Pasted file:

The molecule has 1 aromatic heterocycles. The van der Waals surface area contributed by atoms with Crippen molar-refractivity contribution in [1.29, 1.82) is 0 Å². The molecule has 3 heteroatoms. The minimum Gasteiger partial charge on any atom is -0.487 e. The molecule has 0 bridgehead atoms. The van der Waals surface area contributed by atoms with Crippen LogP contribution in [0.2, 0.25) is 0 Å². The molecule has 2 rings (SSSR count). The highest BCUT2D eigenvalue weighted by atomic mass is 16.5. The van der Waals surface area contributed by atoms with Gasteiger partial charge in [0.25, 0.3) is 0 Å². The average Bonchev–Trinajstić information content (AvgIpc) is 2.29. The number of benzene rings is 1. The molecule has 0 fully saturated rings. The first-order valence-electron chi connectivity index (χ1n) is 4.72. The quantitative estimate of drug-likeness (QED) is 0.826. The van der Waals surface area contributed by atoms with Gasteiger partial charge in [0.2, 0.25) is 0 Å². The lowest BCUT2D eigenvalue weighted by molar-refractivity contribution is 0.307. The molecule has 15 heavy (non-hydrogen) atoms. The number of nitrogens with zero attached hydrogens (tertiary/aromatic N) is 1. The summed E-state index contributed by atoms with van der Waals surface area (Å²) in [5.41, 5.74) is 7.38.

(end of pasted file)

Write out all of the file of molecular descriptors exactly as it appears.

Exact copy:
The molecule has 1 aromatic heterocycles. The van der Waals surface area contributed by atoms with Crippen molar-refractivity contribution in [1.29, 1.82) is 0 Å². The molecule has 3 heteroatoms. The minimum Gasteiger partial charge on any atom is -0.487 e. The molecule has 0 bridgehead atoms. The van der Waals surface area contributed by atoms with Crippen LogP contribution in [0.2, 0.25) is 0 Å². The molecule has 2 rings (SSSR count). The highest BCUT2D eigenvalue weighted by atomic mass is 16.5. The van der Waals surface area contributed by atoms with Gasteiger partial charge in [0.25, 0.3) is 0 Å². The average Bonchev–Trinajstić information content (AvgIpc) is 2.29. The number of benzene rings is 1. The molecule has 0 fully saturated rings. The first-order valence-electron chi connectivity index (χ1n) is 4.72. The quantitative estimate of drug-likeness (QED) is 0.826. The van der Waals surface area contributed by atoms with Gasteiger partial charge in [0.2, 0.25) is 0 Å². The lowest BCUT2D eigenvalue weighted by molar-refractivity contribution is 0.307. The molecule has 15 heavy (non-hydrogen) atoms. The number of nitrogens with zero attached hydrogens (tertiary/aromatic N) is 1. The summed E-state index contributed by atoms with van der Waals surface area (Å²) in [5.41, 5.74) is 7.38.